I use Xandros 3 currently, and I've used this distro since it was Corel 1.0. Back then, it was surely the easiest way to get Debian installed.
(Prior to this, I'd used Red Hat but got tired of their radical changes and the way my third-party "Red Hat Compatible" apps kept breaking with each upgrade. So I ran them on Xandros instead.)
IMO it always had the best overall hardware detection (it was the first to automatically configure USB devices). It was also the first to support Windows Domains out of the box. I like that Xandros comes with VPN client and home-folder encryption.
These features have helped me get-by at home AND in large, demanding corporate environments.
All this is managed fairly seamlessly though well-organized configuration modules in the KDE control panel. There is no second or third control panel... nor are there 5 different paths to the control panel modules; nor are there alternate utilities to similar functions in the control panel (one user-manager is enough for me, PCLOS).
Having CD ripping and DVD burning built into the file manager also doesn't hurt! Since very early on, Xandros came with Realplayer, Acrobat Reader, and Flash installed.
I can't say I 'love' this distro. Since I got one last year I've fallen in love with my Mac... but not Linux. The latter is purveyed by people who caterwail about MS not adhering to standards, while they simultaneously avoid providing a standard for desktop users; they want to show-off their skills to their leet peers and expert sysadmins, but not commit to providing a GUI and ABI as proper stable interfaces (remember-- in IT an interface it a CONTRACT) that mere mortals can cope with. So its no wonder to me that ISVs find it near impossible to target and independantly package/distribute their apps to end-users.
Xandros is based on Debian, and Debian's APT + repositories is a nice halfway house for people looking for ease of installation. But even with Ubuntu in the picture Linux still doesn't have a standard that would allow users and ISVs to escape wrestling with dependency databases.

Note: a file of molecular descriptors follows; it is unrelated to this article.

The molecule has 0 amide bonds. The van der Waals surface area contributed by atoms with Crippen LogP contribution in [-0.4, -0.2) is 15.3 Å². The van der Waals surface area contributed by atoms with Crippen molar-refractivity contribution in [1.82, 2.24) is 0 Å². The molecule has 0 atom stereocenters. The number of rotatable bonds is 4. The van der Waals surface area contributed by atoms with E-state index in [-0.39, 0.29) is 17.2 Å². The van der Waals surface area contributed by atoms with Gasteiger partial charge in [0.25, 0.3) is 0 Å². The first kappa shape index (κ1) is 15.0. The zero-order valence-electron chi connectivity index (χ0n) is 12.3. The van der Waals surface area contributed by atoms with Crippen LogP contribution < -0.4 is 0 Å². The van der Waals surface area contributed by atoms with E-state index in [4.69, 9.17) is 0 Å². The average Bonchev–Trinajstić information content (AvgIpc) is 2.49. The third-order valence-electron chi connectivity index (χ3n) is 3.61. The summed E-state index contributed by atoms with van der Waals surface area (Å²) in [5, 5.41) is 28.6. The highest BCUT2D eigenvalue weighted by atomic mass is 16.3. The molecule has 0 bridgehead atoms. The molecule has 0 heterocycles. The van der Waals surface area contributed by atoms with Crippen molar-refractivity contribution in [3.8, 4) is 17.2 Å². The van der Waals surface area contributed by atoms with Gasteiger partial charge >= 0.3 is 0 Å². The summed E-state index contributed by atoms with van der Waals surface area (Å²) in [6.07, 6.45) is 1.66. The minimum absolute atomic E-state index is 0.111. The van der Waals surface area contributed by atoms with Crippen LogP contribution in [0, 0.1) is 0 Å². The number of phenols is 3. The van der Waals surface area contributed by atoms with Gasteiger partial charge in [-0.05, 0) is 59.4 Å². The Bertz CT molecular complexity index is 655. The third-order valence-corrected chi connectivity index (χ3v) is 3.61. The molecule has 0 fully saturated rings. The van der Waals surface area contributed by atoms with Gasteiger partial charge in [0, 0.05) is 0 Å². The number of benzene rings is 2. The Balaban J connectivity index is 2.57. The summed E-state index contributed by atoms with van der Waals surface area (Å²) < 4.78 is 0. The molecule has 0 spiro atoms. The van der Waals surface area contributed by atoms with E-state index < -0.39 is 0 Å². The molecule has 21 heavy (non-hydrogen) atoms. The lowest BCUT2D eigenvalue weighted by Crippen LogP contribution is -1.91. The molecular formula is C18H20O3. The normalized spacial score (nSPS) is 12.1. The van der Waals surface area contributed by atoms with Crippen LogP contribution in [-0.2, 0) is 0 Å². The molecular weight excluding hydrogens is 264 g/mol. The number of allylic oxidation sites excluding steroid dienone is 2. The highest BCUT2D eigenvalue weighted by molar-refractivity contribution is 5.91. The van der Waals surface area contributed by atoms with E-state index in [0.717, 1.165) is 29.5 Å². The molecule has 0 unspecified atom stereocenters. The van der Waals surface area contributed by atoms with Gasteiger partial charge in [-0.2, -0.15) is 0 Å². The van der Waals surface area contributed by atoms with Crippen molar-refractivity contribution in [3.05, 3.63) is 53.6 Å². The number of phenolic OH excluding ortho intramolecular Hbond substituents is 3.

When I install an application on Mac OS X, it usually checks ONE thing: The OS version. Others may also check for Java and Quicktime. That's it! When LSB Desktop is ratified later this year, I would expect ISVs to be able to create single RPMs for each of their applications with most of them having only ONE dependency "LSB Desktop".
If this does NOT happen.. if the community fails to rally around this standard sufficiently to meet end-user expectations (and needs) then fuggeddabboudditt; the Linux desktop ain't ever gonna arrive. Users will feel trapped because they can't install apps (and drivers) from a web download or a CD-ROM; ISVs will continue to balk at all the different packages they must produce for each of their own releases MULTIPLIED by each release of each distro!
In the face of all this, what would prevent this whole thread from becoming a moot point? What would allow Linux to begin to compete?
Here are the major ingredients:
1. LSB DESKTOP 3.1 ( [HYPERLINK@www.linuxbase.org] )
...... no there aren't any prior versions. This will be the first desktop spec. Mainly it will take already-common desktop tech and define it under a single standard.
2. PROJECT PORTLAND ( [HYPERLINK@www.freedesktop.org] )
...... the to-do list to fill in the remaining gaps of desktop integration (i.e. a standard way for installers to add program icons to the launch menu). Yes these people are in cahoots with #1 above.
3. HARDWARE COMPATIBILITY LIST
...... a web-based list of all known hardware devices and their Linux compatibility status. The HCL should be maintained by a consortium of distro vendors, and should be a simple reference for users while they shop for hardware. Linuxdevices.org has an ad-hoc, outdated and somewhat frightening msgboard-as-database. There is no serious effort for an HCL that I know of.
4. The Unix-y conceit that everyuser is either a helpless 'grandma' / data-entry clerk, or a jaded sysadmin who dictates the options available to the former hasn't been true since the early 1980s; Time to drop it. The PC revolution has taught us that users will build networks out of floppy disks and sneakers to route around your stuff if the latter doesn't offer flexible tools they can manipulate. Remember: Users ditched mainframes AND Unix thin-clients and the spread of the Internet is no excuse to always rely primarily on centralized schemes like APT and web application portals. This is the step where the Linux community adjusts not so much its rules or its code, but it's attitude.